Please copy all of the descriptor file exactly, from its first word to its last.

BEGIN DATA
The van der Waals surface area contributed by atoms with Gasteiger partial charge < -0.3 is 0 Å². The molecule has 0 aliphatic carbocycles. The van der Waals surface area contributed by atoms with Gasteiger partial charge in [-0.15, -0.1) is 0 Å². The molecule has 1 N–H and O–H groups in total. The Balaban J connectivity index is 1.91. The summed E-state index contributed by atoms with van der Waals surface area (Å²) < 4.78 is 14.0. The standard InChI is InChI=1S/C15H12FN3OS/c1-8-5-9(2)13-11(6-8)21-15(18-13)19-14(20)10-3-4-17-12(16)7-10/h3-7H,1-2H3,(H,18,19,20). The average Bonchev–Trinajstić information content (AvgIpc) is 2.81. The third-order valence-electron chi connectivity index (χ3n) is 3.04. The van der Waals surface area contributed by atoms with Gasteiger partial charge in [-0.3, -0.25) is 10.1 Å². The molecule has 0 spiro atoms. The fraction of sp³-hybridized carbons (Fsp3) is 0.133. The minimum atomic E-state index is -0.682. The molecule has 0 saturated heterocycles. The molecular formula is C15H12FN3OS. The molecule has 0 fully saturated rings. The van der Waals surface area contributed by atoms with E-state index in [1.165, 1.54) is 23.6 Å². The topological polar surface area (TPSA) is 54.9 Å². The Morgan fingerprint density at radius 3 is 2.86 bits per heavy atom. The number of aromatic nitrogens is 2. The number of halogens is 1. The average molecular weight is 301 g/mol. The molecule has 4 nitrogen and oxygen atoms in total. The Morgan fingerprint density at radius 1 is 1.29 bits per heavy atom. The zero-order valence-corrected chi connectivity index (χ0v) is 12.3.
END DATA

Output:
The van der Waals surface area contributed by atoms with Gasteiger partial charge < -0.3 is 0 Å². The molecule has 0 aliphatic carbocycles. The van der Waals surface area contributed by atoms with Gasteiger partial charge in [-0.15, -0.1) is 0 Å². The molecule has 1 N–H and O–H groups in total. The Balaban J connectivity index is 1.91. The summed E-state index contributed by atoms with van der Waals surface area (Å²) < 4.78 is 14.0. The standard InChI is InChI=1S/C15H12FN3OS/c1-8-5-9(2)13-11(6-8)21-15(18-13)19-14(20)10-3-4-17-12(16)7-10/h3-7H,1-2H3,(H,18,19,20). The average Bonchev–Trinajstić information content (AvgIpc) is 2.81. The third-order valence-electron chi connectivity index (χ3n) is 3.04. The van der Waals surface area contributed by atoms with Gasteiger partial charge in [-0.3, -0.25) is 10.1 Å². The molecule has 0 spiro atoms. The fraction of sp³-hybridized carbons (Fsp3) is 0.133. The minimum atomic E-state index is -0.682. The molecule has 0 saturated heterocycles. The molecular formula is C15H12FN3OS. The molecule has 0 fully saturated rings. The van der Waals surface area contributed by atoms with E-state index in [1.165, 1.54) is 23.6 Å². The topological polar surface area (TPSA) is 54.9 Å². The Morgan fingerprint density at radius 3 is 2.86 bits per heavy atom. The number of aromatic nitrogens is 2. The number of halogens is 1. The average molecular weight is 301 g/mol. The molecule has 4 nitrogen and oxygen atoms in total. The Morgan fingerprint density at radius 1 is 1.29 bits per heavy atom. The zero-order valence-corrected chi connectivity index (χ0v) is 12.3.